The proposed supplement “is even worse than we thought it would be,” says Gretchen Goldman of the Union of Concerned Scientists in Washington, D.C. “We didn’t think [the transparency proposal] could get any worse, but we were wrong.”
The U.S. National Institutes of Health last week released a draft policy that will require all investigators with NIH funding to make their data sets available to colleagues. For the first time, grantees holding any NIH-funded grant—not just those above a $500,000 threshold in direct costs—will need to submit a detailed plan for sharing data, including steps to protect the privacy of research subjects.
For the biomedical research community, the draft rules, which update a 2003 policy, aren’t a big surprise: NIH has been gathering input on its ideas for the past 3 years. “We knew there was a lot of anxiety in the community about this and so we slowly shared our thinking and its evolution,” says Carrie Wolinetz, associate director for science policy at NIH in Bethesda, Maryland. Now, she says, “This is what the policy looks like in draft form.”
NIH will collect comments through 10 January 2020 and hopes to finalize the new rules next year. Here is more background on the policy:
The top Democrat in the U.S. Senate wants the government to create a new agency that would invest an additional $100 billion over 5 years on basic research in artificial intelligence (AI). Senator Charles Schumer (D–NY) says the initiative would enable the United States to keep pace with China and Russia in a critical research arena and plug gaps in what U.S. companies are unwilling to finance.
The proposal, which Schumer outlined publicly for the first time last week in a speech to senior national security and research policymakers gathered in Washington, D.C., reflects the growing interest in AI and related fields, including a recent presidential executive order. And being the minority leader gives Schumer the chance to turn his ideas into concrete action.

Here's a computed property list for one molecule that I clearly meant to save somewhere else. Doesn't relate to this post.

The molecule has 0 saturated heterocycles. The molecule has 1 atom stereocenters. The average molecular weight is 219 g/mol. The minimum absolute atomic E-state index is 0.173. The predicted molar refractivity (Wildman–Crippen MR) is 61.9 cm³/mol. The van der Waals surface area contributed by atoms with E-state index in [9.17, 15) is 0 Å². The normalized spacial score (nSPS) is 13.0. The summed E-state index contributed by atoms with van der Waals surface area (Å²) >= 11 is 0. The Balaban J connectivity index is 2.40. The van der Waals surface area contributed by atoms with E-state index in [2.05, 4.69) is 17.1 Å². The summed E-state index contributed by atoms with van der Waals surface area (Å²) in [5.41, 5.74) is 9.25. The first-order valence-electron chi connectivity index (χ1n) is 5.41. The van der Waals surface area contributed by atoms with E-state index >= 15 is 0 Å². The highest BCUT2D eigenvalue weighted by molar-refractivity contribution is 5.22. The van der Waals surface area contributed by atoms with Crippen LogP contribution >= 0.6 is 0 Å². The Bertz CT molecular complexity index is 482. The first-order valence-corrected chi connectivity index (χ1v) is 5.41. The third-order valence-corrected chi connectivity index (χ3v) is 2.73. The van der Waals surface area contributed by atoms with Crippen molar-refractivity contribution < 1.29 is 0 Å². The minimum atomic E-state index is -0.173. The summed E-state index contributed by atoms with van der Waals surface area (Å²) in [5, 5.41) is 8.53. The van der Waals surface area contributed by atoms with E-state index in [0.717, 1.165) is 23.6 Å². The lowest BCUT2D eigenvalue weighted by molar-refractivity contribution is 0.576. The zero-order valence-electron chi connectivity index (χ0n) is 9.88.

Schumer wants to create a new national science tech fund that would pour $100 billion into “fundamental research related to AI and some other cutting-edge areas.” His list includes quantum computing, 5G networks, robotics, cybersecurity, and biotechnology. The money would fuel research at U.S. universities, companies, and other federal agencies, he explained, as well as paying for “testbed facilities” to carry out work needed to transform discoveries into potential commercial products.
The U.S. government routinely sues pharmaceutical companies for making false claims, bilking Medicare, illegal kickbacks, and sloppy manufacturing practices. But on 6 November, the U.S. Department of Justice (DOJ) filed suit against Gilead Sciences Inc. of Foster City, California, for reasons that cannot easily fit on a bumper sticker. At the center of the dispute are monkey studies done by researchers at the U.S. Centers for Disease Control and Prevention (CDC) with a Gilead drug called Truvada, and the drug’s use as part of a highly effective HIV prevention strategy called pre-exposure prophylaxis (PrEP).
Truvada for PrEP has earned Gilead billions of dollars, and the government contends it deserves some of those earnings because it helped develop the intervention. Specifically, the government alleges Gilead failed to obtain licenses to use four patents that CDC obtained on research results related to PrEP. “Gilead has repeatedly refused to obtain a license from CDC to use the patented regimens,” the federal lawsuit states. “Meanwhile, Gilead has profited from research funded by hundreds of millions of taxpayer dollars … but has not paid any royalties to CDC.” The lawsuit contends that “Gilead’s conduct was malicious, wanton, deliberate, consciously wrongful, flagrant, and in bad faith.”